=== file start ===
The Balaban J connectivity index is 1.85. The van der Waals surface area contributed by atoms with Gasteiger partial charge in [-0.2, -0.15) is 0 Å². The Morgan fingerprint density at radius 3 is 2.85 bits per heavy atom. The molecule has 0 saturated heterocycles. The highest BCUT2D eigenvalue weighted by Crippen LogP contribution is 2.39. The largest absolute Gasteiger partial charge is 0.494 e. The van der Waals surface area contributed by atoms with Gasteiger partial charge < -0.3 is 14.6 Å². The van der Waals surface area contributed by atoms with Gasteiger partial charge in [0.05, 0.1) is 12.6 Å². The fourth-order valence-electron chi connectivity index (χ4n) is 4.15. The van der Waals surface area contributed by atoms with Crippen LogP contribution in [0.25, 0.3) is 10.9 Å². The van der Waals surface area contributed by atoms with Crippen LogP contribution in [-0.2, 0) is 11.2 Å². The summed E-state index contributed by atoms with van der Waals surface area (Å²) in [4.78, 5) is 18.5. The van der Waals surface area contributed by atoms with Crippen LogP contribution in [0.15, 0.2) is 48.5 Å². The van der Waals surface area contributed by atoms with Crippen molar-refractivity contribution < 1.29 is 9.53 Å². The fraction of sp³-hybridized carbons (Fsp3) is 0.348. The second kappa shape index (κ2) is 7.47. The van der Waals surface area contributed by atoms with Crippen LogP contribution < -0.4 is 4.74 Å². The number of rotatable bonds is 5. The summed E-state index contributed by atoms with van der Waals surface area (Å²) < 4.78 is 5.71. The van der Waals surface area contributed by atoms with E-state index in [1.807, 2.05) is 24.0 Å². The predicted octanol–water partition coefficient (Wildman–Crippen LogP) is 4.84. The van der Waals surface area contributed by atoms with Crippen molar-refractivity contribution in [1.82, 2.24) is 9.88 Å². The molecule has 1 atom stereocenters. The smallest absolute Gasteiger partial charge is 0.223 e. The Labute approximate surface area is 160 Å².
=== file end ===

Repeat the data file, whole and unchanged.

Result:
The Balaban J connectivity index is 1.85. The van der Waals surface area contributed by atoms with Gasteiger partial charge in [-0.2, -0.15) is 0 Å². The Morgan fingerprint density at radius 3 is 2.85 bits per heavy atom. The molecule has 0 saturated heterocycles. The highest BCUT2D eigenvalue weighted by Crippen LogP contribution is 2.39. The largest absolute Gasteiger partial charge is 0.494 e. The van der Waals surface area contributed by atoms with Gasteiger partial charge < -0.3 is 14.6 Å². The van der Waals surface area contributed by atoms with Gasteiger partial charge in [0.05, 0.1) is 12.6 Å². The fourth-order valence-electron chi connectivity index (χ4n) is 4.15. The van der Waals surface area contributed by atoms with Crippen LogP contribution in [0.25, 0.3) is 10.9 Å². The van der Waals surface area contributed by atoms with Crippen LogP contribution in [-0.2, 0) is 11.2 Å². The summed E-state index contributed by atoms with van der Waals surface area (Å²) in [4.78, 5) is 18.5. The van der Waals surface area contributed by atoms with Crippen LogP contribution in [0.15, 0.2) is 48.5 Å². The van der Waals surface area contributed by atoms with Crippen molar-refractivity contribution < 1.29 is 9.53 Å². The fraction of sp³-hybridized carbons (Fsp3) is 0.348. The second kappa shape index (κ2) is 7.47. The van der Waals surface area contributed by atoms with Crippen LogP contribution < -0.4 is 4.74 Å². The number of rotatable bonds is 5. The summed E-state index contributed by atoms with van der Waals surface area (Å²) < 4.78 is 5.71. The van der Waals surface area contributed by atoms with E-state index in [1.807, 2.05) is 24.0 Å². The predicted octanol–water partition coefficient (Wildman–Crippen LogP) is 4.84. The van der Waals surface area contributed by atoms with Crippen molar-refractivity contribution in [1.82, 2.24) is 9.88 Å². The molecule has 1 atom stereocenters. The smallest absolute Gasteiger partial charge is 0.223 e. The Labute approximate surface area is 160 Å².